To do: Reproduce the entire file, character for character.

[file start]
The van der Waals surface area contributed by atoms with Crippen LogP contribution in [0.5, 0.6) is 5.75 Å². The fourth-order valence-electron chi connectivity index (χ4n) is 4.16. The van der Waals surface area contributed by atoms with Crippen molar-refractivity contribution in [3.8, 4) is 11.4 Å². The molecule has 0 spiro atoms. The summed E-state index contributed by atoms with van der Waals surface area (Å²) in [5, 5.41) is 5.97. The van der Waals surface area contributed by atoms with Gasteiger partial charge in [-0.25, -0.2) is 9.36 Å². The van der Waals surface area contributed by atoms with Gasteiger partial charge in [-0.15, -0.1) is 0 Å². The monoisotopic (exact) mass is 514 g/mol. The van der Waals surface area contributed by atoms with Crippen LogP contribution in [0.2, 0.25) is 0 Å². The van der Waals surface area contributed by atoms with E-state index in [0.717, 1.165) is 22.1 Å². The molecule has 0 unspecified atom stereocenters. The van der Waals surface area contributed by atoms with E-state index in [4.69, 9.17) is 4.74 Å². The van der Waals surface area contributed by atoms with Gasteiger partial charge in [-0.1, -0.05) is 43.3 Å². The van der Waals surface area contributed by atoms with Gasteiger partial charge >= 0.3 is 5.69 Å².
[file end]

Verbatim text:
The van der Waals surface area contributed by atoms with Crippen LogP contribution in [0.5, 0.6) is 5.75 Å². The fourth-order valence-electron chi connectivity index (χ4n) is 4.16. The van der Waals surface area contributed by atoms with Crippen molar-refractivity contribution in [3.8, 4) is 11.4 Å². The molecule has 0 spiro atoms. The summed E-state index contributed by atoms with van der Waals surface area (Å²) in [5, 5.41) is 5.97. The van der Waals surface area contributed by atoms with Gasteiger partial charge in [-0.25, -0.2) is 9.36 Å². The van der Waals surface area contributed by atoms with Gasteiger partial charge in [-0.15, -0.1) is 0 Å². The monoisotopic (exact) mass is 514 g/mol. The van der Waals surface area contributed by atoms with Crippen LogP contribution in [0.2, 0.25) is 0 Å². The van der Waals surface area contributed by atoms with E-state index in [0.717, 1.165) is 22.1 Å². The molecule has 0 unspecified atom stereocenters. The van der Waals surface area contributed by atoms with E-state index in [4.69, 9.17) is 4.74 Å². The van der Waals surface area contributed by atoms with Gasteiger partial charge in [-0.1, -0.05) is 43.3 Å². The van der Waals surface area contributed by atoms with Gasteiger partial charge >= 0.3 is 5.69 Å².